I have spent my life making theatre. I got my BA in Theatre at Kalamazoo College, my MFA in Acting at UCLA, and I am a graduate of The British American Drama Academy in London, England.
I have spent the last 25 years as a working actor, director, and producer of Theatre in Los Angeles having worked with such companies as Celebration Theatre, Ghost Road, Son of Semele, Anteaus, and most notably, my artistic home ... Moving Arts. At Moving Arts, I originated countless roles in World Premiere Plays including the role of Ellery in the LA Weekly Awards Production of the Year, Song of Extinction not to mention over 500 performances in the unique immersive theatrical event The Car Plays. I directed and produced many shows, co-created and facilitated MADlab: Moving Arts’ nine-month-long New Play Development Program (now in its 7th year), and even served as Managing Director for a couple of years.
I have spent almost 30 years passionately developing and telling other people’s stories. Then suddenly in 2015, I realized I had a story of my own to tell.
After a series of inexplicable strokes, I found myself in the ICU not able to see, walk, or speak clearly. None of my friends or family had ever experienced a stroke and none of us understood the implications and ramifications. Finding myself getting frustrated at people not understanding me, I realized I had to tell the story of not only having and surviving a stroke, but the rebirth and rise from the ashes that comes from refusing to give into one.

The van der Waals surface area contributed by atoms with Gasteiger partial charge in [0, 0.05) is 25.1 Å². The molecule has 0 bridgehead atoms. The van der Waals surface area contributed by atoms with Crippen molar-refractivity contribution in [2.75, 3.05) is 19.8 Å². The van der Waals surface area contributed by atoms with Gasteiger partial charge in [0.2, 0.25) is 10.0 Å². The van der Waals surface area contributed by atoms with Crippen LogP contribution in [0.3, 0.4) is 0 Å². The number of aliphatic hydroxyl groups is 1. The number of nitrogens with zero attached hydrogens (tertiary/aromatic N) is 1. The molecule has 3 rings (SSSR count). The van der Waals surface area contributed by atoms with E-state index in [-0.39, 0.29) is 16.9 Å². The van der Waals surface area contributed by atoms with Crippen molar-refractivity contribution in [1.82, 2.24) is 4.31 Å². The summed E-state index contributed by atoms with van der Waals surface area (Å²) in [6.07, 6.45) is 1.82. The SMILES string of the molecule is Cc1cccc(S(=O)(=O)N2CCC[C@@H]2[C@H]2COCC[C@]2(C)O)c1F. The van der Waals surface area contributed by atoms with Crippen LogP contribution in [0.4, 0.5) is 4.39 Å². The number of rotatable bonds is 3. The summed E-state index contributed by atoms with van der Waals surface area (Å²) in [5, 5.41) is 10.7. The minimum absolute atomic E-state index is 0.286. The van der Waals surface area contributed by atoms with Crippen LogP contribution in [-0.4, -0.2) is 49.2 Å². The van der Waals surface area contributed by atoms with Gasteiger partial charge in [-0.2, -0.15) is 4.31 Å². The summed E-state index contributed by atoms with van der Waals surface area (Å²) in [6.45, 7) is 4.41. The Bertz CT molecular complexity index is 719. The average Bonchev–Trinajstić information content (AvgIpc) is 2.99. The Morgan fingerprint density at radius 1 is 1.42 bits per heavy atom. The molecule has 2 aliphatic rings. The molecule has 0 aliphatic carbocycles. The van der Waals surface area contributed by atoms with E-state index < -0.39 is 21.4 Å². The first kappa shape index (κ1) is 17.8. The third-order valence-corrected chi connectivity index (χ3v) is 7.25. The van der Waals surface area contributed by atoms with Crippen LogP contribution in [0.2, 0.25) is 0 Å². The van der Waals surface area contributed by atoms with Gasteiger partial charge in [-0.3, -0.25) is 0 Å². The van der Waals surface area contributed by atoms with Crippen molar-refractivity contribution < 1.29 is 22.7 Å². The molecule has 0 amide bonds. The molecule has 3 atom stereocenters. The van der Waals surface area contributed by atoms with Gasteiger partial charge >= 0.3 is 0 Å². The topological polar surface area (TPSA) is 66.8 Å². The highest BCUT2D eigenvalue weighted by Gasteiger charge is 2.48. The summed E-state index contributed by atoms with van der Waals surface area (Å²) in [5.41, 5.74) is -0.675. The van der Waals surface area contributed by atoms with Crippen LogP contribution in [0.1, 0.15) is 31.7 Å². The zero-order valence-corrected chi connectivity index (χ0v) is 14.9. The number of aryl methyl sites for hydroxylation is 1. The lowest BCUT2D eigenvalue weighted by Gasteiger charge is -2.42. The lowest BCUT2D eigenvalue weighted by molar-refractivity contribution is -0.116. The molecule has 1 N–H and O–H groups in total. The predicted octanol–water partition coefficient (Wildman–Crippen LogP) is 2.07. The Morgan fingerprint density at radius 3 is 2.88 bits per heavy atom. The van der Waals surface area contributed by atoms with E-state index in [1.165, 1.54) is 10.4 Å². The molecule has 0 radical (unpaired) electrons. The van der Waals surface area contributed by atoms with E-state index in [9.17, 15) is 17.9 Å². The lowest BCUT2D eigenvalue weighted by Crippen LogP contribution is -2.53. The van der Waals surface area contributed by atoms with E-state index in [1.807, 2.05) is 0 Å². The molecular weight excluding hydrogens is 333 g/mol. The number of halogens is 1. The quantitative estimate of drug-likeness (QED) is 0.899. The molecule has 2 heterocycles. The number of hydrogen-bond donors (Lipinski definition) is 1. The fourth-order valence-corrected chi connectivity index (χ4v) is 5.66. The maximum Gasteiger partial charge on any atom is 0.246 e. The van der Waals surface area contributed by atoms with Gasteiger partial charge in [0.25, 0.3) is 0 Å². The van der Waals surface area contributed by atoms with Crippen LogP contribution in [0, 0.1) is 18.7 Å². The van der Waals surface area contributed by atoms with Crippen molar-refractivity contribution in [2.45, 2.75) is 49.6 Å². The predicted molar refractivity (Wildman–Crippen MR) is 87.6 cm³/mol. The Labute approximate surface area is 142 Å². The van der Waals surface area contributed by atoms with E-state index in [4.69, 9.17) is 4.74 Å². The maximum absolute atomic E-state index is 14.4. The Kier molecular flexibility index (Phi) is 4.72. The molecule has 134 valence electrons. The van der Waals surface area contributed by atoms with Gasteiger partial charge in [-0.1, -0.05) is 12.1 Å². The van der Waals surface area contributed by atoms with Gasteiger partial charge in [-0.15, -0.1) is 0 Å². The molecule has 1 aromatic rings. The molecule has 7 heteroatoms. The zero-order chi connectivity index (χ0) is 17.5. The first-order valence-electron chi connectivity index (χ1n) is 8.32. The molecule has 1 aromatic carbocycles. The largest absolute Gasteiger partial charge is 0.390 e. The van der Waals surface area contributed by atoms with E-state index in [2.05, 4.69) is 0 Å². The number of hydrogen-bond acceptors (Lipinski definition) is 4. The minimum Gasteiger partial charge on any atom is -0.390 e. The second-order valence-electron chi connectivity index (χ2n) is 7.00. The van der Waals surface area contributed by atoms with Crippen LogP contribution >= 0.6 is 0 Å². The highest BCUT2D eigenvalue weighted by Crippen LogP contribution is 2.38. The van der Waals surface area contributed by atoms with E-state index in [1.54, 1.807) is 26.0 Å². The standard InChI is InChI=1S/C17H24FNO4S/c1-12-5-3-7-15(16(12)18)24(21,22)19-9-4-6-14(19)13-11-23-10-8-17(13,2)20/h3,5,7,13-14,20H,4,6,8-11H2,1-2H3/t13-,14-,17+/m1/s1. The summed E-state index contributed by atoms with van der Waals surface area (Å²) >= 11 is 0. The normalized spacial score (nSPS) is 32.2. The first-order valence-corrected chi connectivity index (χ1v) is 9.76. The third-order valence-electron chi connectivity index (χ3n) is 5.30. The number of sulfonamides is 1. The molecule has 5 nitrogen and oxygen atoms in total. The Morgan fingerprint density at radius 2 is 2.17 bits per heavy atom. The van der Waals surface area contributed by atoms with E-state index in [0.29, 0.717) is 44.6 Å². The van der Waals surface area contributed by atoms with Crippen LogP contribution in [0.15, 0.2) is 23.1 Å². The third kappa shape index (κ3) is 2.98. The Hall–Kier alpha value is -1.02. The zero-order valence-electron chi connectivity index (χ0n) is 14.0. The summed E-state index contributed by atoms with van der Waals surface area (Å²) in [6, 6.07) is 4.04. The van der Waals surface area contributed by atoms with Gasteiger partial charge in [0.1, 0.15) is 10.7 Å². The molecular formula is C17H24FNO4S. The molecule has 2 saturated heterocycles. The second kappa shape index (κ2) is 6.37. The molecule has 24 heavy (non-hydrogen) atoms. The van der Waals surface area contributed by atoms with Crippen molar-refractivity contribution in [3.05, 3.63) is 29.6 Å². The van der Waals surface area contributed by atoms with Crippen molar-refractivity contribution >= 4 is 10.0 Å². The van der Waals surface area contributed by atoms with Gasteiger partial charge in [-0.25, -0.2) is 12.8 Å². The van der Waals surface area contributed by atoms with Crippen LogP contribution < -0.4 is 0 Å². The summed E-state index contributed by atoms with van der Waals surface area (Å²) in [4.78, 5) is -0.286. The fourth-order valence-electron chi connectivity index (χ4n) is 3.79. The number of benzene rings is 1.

If I was going to tell this story, I was going to do it the only way I knew how ... theatrically! If there was a reason I had dedicated my life to developing new theatrical works, this was it!
Laying in the hospital bed, my biggest fear was that I would never act again. I didn’t know if I could memorize lines anymore, I didn’t know if I could make my way around a stage, and I didn’t know if anyone would ever want to work with what looked to be a pretty big liability ever again. So I did what anyone would do in the face of fear ... I dove into it. One thing I learned growing up as a kid on the beach ... if a wave forms behind you, rather than letting it crash over you, it’s much easier to dive into it headfirst and swim through it. So that’s what I did ... I dove in headfirst and decided if I was going to write this as a play, that I would write it as a one-man show for me to perform.
This is how I began writing A LESSON IN SWIMMING.